August 13, 2012

First comes love, then comes...

When James asked me to give a speech tonight - to toast him - my first reaction was happiness, pleasure and pride. What an honour.

My second reaction was fear, timidity, impotence and, yes, hate. How dare you ask me to try and sum up your diverse, wacky, adventurous life. Ask me to eloquently summarize a true renaissance man in five minutes? What a tool.

 And he is a renaissance man. In the 13 years I've known him, James has been:

·         a legislative assistant
·         a pizza delivery bicyclist in Northern Ireland
·         security at a Scottish football club
·         a sandwich artist
·         a translator
·         a lecturer
·         a bankruptcy counsellor
·         a political candidate
·         a fry cook
·         an upholsterer
·         a furniture delivery man
·         an editor for a Korean airline's magazine
·         a trumpet player
·         an actor for stage and screen
·         a director
·         president for the Centre for the Advancement of Steady State Economics
·         a master's student at Cambridge
·         and a concert pianist

And those are just occupations. Jobs. That list doesn't include his travels, his hobbies, his many, many volunteer projects. The full list is something I can only guess at. I think if the two of us were in a plane crash together, in some remote part of the world, like Siberia, and we survived and made our way out of the wreckage, some fur-covered man would find us in the snow, take off his hood and go, "F---in' Jaaaaaaaaames!"

James told me when he applied to Cambridge and had to list out his background, he included a note saying "You'd be forgiven for thinking I'm an amateur addicted to novice pursuits. But what I actually like to do is learn something, conquer it, do it perfectly and then move on." That's pretty good. But my favourite quote about James came from our university dance teacher. Actually, it wasn't really a dance class. We didn't learn any dances or choreography. It was a Movement for Actors class, where we learned to move around a room theatrically. I can't explain it better than that.

James was having trouble getting the class, understanding what the teacher wanted. So one day, during an exercise, he just let loose; he did what he wanted, he vocalized and flailed and had fun. And when the exercise was over, the room was quiet and the instructor looked at James and said, "You are the victim of your own enthusiasm."


James is the victim of his own enthusiasm. His love for action - for setting audacious goals, for achieving big things, for helping people - has pushed his mind and body to the limit (sometimes further). James is the victim of his own enthusiasm. And the world is better for it. And so are the people, like me, who are lucky enough to have him in their life. I've seen James, with 15 balls in the air, make time for me in his schedule, help me, listen to me when I needed a friend. And when I'm done talking, he rushes off to save the world or write a novel or perform a Chopin waltz. How can I possibly sum a guy like that up?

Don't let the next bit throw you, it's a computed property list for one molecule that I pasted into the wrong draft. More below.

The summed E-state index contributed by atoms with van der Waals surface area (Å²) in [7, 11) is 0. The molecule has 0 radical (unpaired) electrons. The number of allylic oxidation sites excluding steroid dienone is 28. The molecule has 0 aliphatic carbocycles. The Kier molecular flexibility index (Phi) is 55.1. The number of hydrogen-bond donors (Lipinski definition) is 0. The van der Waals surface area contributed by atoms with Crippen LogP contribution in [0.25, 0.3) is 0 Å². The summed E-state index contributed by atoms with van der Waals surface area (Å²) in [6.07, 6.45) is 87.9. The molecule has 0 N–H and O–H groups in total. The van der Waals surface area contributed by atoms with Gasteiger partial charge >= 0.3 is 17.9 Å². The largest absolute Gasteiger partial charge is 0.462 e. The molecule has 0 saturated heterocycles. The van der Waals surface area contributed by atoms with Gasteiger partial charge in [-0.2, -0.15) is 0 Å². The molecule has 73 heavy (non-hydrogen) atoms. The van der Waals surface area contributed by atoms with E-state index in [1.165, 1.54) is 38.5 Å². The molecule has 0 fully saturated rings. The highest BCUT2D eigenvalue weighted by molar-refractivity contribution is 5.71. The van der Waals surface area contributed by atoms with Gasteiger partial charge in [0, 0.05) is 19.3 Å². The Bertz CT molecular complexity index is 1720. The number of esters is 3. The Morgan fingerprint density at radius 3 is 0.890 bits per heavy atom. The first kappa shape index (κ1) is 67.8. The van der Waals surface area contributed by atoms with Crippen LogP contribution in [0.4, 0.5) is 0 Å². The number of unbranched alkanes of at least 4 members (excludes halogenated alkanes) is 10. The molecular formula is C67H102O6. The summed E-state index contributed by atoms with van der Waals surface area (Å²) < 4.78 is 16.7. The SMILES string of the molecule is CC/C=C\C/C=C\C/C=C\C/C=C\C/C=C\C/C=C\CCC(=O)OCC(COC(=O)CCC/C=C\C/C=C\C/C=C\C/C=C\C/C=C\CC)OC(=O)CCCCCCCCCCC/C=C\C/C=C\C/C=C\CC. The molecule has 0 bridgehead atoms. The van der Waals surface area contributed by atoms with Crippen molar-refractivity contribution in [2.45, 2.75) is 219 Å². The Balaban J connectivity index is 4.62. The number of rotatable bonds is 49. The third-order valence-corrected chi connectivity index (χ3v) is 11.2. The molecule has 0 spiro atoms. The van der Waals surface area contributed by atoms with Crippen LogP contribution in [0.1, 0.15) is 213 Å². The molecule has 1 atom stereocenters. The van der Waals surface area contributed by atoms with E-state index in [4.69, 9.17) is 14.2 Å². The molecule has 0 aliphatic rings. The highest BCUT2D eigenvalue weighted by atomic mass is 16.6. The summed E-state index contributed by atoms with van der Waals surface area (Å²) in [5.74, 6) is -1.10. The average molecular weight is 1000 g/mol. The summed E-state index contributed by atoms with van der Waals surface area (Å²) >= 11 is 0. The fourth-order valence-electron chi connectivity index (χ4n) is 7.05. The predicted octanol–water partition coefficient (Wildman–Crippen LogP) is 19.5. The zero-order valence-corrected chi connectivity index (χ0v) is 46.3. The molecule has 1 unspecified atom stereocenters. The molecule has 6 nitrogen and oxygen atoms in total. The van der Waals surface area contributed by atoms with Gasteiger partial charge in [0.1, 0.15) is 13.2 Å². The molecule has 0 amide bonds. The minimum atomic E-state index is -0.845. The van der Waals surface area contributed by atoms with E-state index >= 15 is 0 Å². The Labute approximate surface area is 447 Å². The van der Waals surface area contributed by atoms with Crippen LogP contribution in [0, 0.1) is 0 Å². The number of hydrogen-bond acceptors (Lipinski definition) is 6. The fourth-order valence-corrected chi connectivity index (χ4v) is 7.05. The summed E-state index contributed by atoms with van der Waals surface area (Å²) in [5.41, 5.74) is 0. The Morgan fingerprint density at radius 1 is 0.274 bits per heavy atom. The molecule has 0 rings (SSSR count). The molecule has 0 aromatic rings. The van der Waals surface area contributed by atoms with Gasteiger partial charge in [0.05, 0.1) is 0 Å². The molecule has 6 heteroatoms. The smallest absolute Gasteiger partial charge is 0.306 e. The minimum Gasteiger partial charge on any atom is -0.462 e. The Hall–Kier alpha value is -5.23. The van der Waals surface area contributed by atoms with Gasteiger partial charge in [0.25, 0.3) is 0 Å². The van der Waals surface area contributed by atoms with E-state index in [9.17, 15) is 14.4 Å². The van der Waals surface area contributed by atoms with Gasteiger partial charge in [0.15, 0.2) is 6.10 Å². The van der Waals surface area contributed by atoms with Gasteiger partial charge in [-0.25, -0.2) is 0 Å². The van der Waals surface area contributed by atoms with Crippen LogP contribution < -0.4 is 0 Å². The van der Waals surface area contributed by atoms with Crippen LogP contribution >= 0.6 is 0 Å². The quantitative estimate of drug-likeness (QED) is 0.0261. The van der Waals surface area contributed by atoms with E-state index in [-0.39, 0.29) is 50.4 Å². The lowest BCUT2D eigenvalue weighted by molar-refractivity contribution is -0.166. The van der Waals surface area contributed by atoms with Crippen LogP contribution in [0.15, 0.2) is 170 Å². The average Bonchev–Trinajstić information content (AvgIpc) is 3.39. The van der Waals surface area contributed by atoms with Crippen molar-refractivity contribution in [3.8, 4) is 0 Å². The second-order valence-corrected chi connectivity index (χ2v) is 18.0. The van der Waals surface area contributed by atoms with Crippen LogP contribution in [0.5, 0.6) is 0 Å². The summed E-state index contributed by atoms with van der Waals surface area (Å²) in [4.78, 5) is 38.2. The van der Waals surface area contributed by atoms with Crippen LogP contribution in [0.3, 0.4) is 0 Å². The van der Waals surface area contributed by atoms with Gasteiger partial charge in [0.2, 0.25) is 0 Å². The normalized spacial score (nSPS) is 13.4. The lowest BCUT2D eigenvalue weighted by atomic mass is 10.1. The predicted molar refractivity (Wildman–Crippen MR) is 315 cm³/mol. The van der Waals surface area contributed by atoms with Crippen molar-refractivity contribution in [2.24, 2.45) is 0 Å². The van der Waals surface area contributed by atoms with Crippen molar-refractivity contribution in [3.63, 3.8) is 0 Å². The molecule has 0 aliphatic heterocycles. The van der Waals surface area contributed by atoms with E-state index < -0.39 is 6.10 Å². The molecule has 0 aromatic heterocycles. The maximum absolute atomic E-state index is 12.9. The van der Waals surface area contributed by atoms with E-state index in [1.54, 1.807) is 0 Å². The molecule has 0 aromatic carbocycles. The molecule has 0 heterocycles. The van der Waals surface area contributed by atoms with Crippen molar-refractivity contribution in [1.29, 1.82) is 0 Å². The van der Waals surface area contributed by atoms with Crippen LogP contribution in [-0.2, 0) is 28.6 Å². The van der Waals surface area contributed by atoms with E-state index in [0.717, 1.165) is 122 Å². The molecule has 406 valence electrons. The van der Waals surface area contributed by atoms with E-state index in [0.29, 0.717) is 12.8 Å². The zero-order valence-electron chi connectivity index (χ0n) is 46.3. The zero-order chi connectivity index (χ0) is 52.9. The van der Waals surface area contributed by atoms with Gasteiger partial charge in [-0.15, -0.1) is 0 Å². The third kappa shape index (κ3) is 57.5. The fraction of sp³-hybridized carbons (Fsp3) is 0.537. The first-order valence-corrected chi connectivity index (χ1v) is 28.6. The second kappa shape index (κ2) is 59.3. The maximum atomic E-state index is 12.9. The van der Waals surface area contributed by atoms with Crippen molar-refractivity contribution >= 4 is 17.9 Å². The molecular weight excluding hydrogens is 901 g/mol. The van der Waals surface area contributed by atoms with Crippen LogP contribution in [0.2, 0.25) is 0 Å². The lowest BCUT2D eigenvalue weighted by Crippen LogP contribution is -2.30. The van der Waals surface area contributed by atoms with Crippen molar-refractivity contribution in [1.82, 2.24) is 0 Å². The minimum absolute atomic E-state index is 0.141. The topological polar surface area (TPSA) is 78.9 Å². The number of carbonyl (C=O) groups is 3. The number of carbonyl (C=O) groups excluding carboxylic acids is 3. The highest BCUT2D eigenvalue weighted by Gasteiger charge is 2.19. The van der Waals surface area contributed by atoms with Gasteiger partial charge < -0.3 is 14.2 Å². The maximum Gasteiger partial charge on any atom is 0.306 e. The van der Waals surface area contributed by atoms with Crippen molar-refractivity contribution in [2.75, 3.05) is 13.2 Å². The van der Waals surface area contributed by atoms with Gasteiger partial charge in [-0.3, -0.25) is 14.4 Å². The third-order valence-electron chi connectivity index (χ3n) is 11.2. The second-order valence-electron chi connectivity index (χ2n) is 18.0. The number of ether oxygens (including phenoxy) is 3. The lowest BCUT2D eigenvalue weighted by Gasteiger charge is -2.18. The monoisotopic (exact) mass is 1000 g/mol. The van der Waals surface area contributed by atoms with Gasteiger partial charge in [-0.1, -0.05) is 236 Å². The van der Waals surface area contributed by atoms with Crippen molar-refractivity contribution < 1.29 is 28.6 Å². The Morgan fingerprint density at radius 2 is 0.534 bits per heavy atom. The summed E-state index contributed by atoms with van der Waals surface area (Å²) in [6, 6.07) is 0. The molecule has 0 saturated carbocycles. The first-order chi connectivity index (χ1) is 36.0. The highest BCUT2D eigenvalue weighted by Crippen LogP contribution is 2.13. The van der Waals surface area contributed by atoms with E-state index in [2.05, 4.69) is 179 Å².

James is a victim of his own enthusiasm and so are we, the people who get swept along with him. Mel tells a story about when we were all in university and James decided to go biking across Europe on a low budget. The lowest budget. The "sleeping in a churchyard under cardboard in shifts so the muggers don't stab us" budget. Mel was working at the same place as Tristan, James' brother, and when they were on shift together, they would compare notes. "Have you heard from James?' "Is he still alive?" "Should we send him money so he can afford to eat more than just bananas?" We are all victims of your enthusiasm.

Kendra, you are about to become the chief victim. The sacrificial lamb. I remember the first time I met Kendra, when she served me a drink from a box of wine that had been heating nicely over a vent for several hours. She looked at me, daring me to be upset and immature, assessing me, analyzing me, forming an opinion of me when I was supposed to be forming an opinion of her. When we were back in the car, James asked me what I thought and I think I said something that sounded like "good luck." In a much nicer way, of course, but I wasn't too sure about Kendra.

James, however, is not as timid as I am. So here we are today. And I have found that Kendra's sharp mind is matched by a soft heart, a passion for the arts - good choice - and a genuine concern for the people around her. James, Kendra - you're both insane. And absolutely wonderful. I hope you continue to be victims of each other's enthusiasm, plans, dreams and love for the rest of your lives. It won't be easy, but it will be great.

If you'll all join me in a toast to one of the best people I know.

To James.


  1. Anonymous8/14/2012

    This is an amazing speech Matt, I want to know James now too!
    -Laura Coates

  2. Glad you like the speech Laura! James is certainly worth knowing :)